Exhibit A: Back when I was way down near Daytona Beach, FL, I was motoring along the ICW, in all likelihood listening to a Katy Perry song. Having returned from the Bahamas not too long before, I was very happy to be back on American soil. Until the boat came to a sudden halt and I realized that I was actually on American soil. I had been making sure that I was staying between the red and green buoys, but not paying much attention to my charts…as it turns out, the visual markers sometimes don’t tell you everything you need to know, and I’d plowed right into a shallow muddy shoal. I tried to put the engine in reverse and back out, but had no luck – I was stuck in the muck. Fortunately, about two minutes later, another sailboat came by and called me on the radio, asking for the name of my vessel. I said “Chiefly Driftin’,” and the guy said, “you’re not chiefly driftin’ at the moment – are you?” (I’ll admit I deserved that one). I thought about getting him back with a YO MAMA joke or something along those lines, but he kindly offered to help pull me out of the mud, so I refrained. And he was able to yank me loose – crisis #1 averted.
Exhibit B: A couple of days after leaving Charleston, I pulled into a little town called Georgetown, SC and dropped anchor in the harbor. Georgetown has a pretty narrow harbor, lined on one side by a mostly deserted island, and on the other side by the town waterfront, with a scattered mix of public and private docks. About 20 minutes after I anchored, a guy yelled over to me from an outdoor bar/patio and said that he’d buy me a beer if I rowed in, hung out, and told him how a boat from Connecticut had ended up in South Carolina. Sounded like a good deal to me, so I took him up on it and had a fun night chatting with him and a few other local charter captains. I went back to the boat, fell asleep, and woke up at about 5am to a gentle thud, thud, thud on the side of the boat. When I poked my head out, I found that the wind had picked up overnight, and my anchor had dragged across the harbor. This was NOT where I parked my car! The boat was now resting broadside along a few wooden pilings at some random private dock. Whoops. The situation could have been much worse (dragging aground, or into a concrete wall, etc.) or much, MUCH worse (hitting somebody else’s boat). I had read that the anchor holding in the Georgetown harbor was shaky, so I should have been more careful and set a couple of alarms throughout the night. I was lucky it didn’t turn out worse – crisis #2 averted.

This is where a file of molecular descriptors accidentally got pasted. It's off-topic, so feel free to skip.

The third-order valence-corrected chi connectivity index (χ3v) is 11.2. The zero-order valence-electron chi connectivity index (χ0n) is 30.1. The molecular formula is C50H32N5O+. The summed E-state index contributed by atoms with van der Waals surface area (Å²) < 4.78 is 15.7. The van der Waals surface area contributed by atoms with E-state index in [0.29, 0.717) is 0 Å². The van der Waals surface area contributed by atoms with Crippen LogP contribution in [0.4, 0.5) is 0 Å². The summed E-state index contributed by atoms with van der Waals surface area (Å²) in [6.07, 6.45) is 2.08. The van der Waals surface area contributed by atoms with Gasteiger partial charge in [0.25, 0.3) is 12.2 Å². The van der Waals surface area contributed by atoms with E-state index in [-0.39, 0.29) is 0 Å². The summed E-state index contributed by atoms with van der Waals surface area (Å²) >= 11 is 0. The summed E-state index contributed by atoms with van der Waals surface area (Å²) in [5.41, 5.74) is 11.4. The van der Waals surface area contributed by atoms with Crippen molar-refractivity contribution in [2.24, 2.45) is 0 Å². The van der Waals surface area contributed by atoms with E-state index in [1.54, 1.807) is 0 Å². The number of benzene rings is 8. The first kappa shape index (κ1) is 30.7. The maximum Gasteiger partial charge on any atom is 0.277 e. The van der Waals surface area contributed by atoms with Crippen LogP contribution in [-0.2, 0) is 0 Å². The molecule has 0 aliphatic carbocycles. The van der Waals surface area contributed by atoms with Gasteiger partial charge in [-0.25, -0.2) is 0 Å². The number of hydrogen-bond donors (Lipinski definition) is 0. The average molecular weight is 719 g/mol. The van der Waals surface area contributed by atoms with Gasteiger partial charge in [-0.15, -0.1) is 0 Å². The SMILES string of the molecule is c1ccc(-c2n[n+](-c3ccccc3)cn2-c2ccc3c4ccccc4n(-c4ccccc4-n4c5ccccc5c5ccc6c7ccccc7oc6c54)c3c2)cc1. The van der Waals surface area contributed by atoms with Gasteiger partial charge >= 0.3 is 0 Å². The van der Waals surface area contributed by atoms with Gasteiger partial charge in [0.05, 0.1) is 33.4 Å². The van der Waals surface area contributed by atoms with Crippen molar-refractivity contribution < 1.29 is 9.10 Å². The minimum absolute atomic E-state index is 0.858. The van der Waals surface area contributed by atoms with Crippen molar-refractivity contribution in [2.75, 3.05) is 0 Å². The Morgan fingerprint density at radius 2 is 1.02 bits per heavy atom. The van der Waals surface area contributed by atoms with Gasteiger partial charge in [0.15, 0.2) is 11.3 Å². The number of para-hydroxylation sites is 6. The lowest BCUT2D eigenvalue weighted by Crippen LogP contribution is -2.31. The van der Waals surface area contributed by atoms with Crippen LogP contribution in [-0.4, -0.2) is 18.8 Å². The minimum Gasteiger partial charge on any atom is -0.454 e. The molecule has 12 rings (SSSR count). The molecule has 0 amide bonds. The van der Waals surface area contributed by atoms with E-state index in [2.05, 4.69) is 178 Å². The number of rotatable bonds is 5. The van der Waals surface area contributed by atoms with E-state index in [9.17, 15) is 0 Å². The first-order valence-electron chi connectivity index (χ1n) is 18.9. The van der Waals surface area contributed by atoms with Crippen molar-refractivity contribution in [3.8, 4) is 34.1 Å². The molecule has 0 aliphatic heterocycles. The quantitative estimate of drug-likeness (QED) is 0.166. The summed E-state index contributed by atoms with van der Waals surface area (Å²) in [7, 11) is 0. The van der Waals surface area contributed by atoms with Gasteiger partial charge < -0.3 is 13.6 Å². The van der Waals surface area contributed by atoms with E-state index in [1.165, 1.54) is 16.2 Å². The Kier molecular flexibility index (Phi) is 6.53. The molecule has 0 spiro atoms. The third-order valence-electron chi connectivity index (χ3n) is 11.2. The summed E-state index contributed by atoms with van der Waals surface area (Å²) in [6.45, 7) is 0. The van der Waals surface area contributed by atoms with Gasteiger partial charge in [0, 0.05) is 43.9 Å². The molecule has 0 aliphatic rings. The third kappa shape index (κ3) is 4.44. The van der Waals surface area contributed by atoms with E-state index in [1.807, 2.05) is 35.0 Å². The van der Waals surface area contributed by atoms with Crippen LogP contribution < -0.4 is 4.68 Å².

All things considered, the boat is still in one piece and I’m in pretty good shape. Well I’m actually not in shape at all, but you know what I mean. I’m planning to reach Norfolk tomorrow, spend the weekend rocking out at a beachside music festival in Virginia Beach with my friends Andrew (who is flying down from NYC), Peyton (who lives in VA Beach), and Lynyrd (who is performing, last name Skynyrd) and then start moving up through the Chesapeake Bay next week.
I should be home about a month from today, which means it is almost time to start turning into a real person again. As somebody who always likes to be prepared, I’ve recently spent some time studying society and trying to figure out how the scene has changed since I left civilization last July. The most important thing I learned is that there’s an election coming up on the horizon, and candidates are beginning to emerge. I don’t want to sound like a dim-witted numbskull when somebody asks me who I’m voting for, so I’ve been doing plenty of research. And in spite of his scandalous past, his advancing age, and the fact that many people don’t think he was born in America (news flash: he was), I’m planning to vote for Alex Rodriguez to start at DH in the MLB All-Star Game. Sure, call me a partisan Yankees fan, but the guy is hitting over .275 with 11 home runs so far this season. You may agree or disagree, but I’d encourage all of you to get off your butts, exercise your right as an American League fan, and vote for somebody.
Oh, and one more piece of news – I added a bunch of new photos! As it turns out, I’d been neglecting the “reel” portion of the blog since like last August. Huh, who knew. So you’ll now find pics from Canada all the way through the Bahamas. I had neither the time, energy, nor initiative to add captions for all of them, so it’ll be more like a self-guided tour of the Loop. Don’t get lost in there.